It was a vast sham, since the television channels and leading newspapers had known about the engagement for weeks. And yet because of the peculiar role of the media in Japan, everyone co-operated in the make-believe theatre of the happy moment, declaring with one voice how overjoyed they were at the unexpected news.
The fact that this pretence could be maintained gives an interesting insight into Japan, and the legendary distinction between tatemae, or outward appearance, and honne, the underlying truth which is rarely articulated and is usually divined by subtle guesswork. For the television newscasters there seemed nothing incongruous in their upbeat tones as they relayed the surprise announcement, and the fact that within minutes of the news breaking they were all showing lengthy documentaries on the Crown Prince and his future bride, Masako Owada, which had clearly been prepared weeks beforehand.
The story starts a year ago, when the Imperial Household Agency, a tradition-bound institution which tightly controls all news about the Imperial family, asked the Japanese media to stop its hysterical coverage of potential brides for the Crown Prince. Some women had been hounded day and night by journalists, and the agency was afraid the press would interfere with the search for a future empress. So journalists collectively agreed to practice jishuku, or self-restraint, in their coverage.
The last time the press exercised this jishuku was in 1988, during the final protracted illness of Emperor Hirohito. The press respectfully reported on the amount of blood the emperor received in transfusions each day, but never once used the dreaded word cancer to describe his condition.
The period of voluntary self- restraint over Prince Naruhito's courting was due to expire at the end of this month, by which time a formal announcement was to be made. The Crown Prince, it now emerges, had already clinched his engagement with Ms Owada last month, and news organisations were discreetly told to prepare for the official announcement some time in January.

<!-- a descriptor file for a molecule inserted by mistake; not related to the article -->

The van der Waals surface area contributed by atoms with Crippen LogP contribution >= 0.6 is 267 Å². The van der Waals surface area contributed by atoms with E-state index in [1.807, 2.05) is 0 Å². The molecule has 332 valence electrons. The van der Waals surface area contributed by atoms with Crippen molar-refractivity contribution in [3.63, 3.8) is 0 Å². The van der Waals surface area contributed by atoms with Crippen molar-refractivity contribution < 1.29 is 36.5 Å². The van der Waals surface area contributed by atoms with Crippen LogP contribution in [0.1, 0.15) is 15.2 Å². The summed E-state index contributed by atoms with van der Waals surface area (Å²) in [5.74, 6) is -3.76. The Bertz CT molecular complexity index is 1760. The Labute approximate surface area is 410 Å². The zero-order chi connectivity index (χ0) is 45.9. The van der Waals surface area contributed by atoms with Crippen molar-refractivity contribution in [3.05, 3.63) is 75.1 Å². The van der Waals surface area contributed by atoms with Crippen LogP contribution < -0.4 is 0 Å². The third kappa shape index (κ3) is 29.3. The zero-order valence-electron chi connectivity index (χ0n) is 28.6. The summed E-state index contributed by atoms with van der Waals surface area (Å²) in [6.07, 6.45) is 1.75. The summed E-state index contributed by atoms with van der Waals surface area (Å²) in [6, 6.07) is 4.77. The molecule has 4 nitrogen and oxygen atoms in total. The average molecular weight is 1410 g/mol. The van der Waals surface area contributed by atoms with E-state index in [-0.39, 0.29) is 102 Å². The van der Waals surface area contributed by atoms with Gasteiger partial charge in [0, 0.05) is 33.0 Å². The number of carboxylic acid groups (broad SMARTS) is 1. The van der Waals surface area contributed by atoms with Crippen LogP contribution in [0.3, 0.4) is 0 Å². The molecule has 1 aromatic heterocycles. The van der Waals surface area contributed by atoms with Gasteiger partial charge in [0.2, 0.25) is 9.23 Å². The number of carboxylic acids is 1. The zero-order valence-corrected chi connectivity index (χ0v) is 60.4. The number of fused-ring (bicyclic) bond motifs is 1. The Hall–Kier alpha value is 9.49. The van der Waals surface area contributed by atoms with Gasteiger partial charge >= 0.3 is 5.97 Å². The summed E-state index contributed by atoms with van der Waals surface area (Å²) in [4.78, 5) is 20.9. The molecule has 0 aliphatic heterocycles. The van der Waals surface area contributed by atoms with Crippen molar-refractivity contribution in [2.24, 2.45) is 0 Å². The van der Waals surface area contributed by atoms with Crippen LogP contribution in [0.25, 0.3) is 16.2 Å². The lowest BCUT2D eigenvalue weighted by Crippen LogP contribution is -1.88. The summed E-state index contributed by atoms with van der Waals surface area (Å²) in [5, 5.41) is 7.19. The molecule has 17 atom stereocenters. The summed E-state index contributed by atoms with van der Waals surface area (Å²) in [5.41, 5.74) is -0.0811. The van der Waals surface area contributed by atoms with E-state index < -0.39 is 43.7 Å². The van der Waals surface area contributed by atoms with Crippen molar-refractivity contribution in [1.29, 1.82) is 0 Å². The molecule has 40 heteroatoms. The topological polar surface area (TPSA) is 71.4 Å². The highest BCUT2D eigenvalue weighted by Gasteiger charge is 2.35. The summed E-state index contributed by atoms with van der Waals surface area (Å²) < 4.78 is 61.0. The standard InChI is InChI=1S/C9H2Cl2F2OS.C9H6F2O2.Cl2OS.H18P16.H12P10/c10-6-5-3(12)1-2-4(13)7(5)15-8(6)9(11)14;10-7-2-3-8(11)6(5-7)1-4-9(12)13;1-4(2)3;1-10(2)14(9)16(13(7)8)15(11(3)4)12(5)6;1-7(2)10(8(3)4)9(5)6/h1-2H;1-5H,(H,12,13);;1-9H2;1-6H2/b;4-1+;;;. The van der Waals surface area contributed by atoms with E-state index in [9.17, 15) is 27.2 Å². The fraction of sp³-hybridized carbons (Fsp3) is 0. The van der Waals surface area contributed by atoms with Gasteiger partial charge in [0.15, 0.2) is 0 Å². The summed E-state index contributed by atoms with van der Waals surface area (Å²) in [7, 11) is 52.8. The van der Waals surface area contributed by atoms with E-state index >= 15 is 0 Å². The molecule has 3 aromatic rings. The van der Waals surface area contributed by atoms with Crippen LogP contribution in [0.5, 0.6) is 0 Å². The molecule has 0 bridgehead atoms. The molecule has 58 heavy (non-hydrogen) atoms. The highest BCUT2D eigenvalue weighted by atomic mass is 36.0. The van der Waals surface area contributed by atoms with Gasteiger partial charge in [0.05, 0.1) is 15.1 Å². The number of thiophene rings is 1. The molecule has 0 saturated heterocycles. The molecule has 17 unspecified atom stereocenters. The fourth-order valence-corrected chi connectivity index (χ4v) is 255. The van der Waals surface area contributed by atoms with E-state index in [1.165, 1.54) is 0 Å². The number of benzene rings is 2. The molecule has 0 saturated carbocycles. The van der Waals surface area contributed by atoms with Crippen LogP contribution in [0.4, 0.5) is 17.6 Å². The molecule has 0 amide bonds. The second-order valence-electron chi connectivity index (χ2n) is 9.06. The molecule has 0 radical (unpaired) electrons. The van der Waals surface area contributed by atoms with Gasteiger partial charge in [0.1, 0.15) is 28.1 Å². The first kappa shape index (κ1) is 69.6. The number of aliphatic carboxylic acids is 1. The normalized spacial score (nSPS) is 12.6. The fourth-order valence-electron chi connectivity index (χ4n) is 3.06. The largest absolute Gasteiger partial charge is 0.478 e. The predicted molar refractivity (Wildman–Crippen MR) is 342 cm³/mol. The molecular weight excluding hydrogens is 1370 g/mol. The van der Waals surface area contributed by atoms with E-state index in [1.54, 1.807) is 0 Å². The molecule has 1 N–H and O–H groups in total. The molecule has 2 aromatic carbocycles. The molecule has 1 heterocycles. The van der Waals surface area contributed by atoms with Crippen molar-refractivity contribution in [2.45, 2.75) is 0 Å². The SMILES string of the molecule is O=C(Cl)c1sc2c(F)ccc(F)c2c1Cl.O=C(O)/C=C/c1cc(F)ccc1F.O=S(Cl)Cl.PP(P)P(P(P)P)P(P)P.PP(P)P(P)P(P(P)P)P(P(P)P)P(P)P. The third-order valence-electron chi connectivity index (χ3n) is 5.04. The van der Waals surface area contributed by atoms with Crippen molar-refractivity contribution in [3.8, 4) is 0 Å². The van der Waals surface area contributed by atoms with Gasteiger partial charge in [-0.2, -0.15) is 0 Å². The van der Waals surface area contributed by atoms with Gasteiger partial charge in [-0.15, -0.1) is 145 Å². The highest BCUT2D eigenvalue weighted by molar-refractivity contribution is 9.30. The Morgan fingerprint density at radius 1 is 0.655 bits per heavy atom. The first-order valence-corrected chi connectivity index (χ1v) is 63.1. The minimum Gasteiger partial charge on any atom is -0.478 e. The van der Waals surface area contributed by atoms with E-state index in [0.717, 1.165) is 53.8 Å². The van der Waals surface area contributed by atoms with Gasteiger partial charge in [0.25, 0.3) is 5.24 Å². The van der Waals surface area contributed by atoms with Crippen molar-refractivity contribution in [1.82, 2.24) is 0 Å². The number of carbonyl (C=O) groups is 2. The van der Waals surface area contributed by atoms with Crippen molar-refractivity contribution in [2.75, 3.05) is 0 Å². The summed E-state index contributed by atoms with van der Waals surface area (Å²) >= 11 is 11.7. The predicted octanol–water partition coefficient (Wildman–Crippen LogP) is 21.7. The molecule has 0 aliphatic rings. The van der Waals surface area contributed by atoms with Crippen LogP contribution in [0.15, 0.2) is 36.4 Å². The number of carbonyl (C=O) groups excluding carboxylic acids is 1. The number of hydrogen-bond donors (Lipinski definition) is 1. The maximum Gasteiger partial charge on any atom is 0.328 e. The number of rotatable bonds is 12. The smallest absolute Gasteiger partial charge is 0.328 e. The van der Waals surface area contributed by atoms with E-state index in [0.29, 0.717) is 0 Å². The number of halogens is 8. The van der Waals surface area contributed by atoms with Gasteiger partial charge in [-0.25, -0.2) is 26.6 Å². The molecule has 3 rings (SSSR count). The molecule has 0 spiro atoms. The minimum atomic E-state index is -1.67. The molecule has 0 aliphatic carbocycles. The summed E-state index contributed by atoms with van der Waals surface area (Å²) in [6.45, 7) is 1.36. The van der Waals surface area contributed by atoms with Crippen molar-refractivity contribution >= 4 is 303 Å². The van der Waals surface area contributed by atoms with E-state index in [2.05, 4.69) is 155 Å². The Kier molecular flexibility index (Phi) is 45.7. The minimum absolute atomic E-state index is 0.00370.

But news of this was leaked to a correspondent of a US paper stationed in Tokyo, who duly filed a story. Within minutes of the story appearing in the US, the news was back in Tokyo, and an emergency meeting of the Japan Newspaper and Publishers and Editors Association was called. It decided that the 'self- restraint' policy could no longer be maintained. Half-an-hour after this meeting, television stations simultaneously broke the story, while newspapers published special evening editions.
Foreign pressure had forced yet another change on Japan. In fact, the same thing happened in 1958, when foreign media were the first with news of the engagement of Akihito, the current Emperor, to his wife, Michiko.
Foreign reporters are excluded from the press club which covers the Imperial Palace, and therefore the foreign media were never asked to practise the self-restraint of their Japanese colleagues. Presumably the Imperial Household Agency did not think that foreign reporters would manage to ferret out the secret.
But far from being embarrassed about being scooped by a foreign paper on the Crown Prince's engagement, the Japanese press proceeded to congratulate itself on keeping the story quiet for so long. The day after the announcement, the Yomiuri Shimbun, Tokyo's most influential daily paper, said proudly that its editors had known about the engagement as far back as 12 December.
The contrast with the British press could not be more stark. It is hard to imagine an English paper running a story saying that a royal scoop published by one of its competitors had actually been known to its own reporters for four weeks, but kept quiet 'to protect the royal family's privacy'. But then the whole concept of voluntary self-restraint might be a bit difficult to explain to London's royal press corps.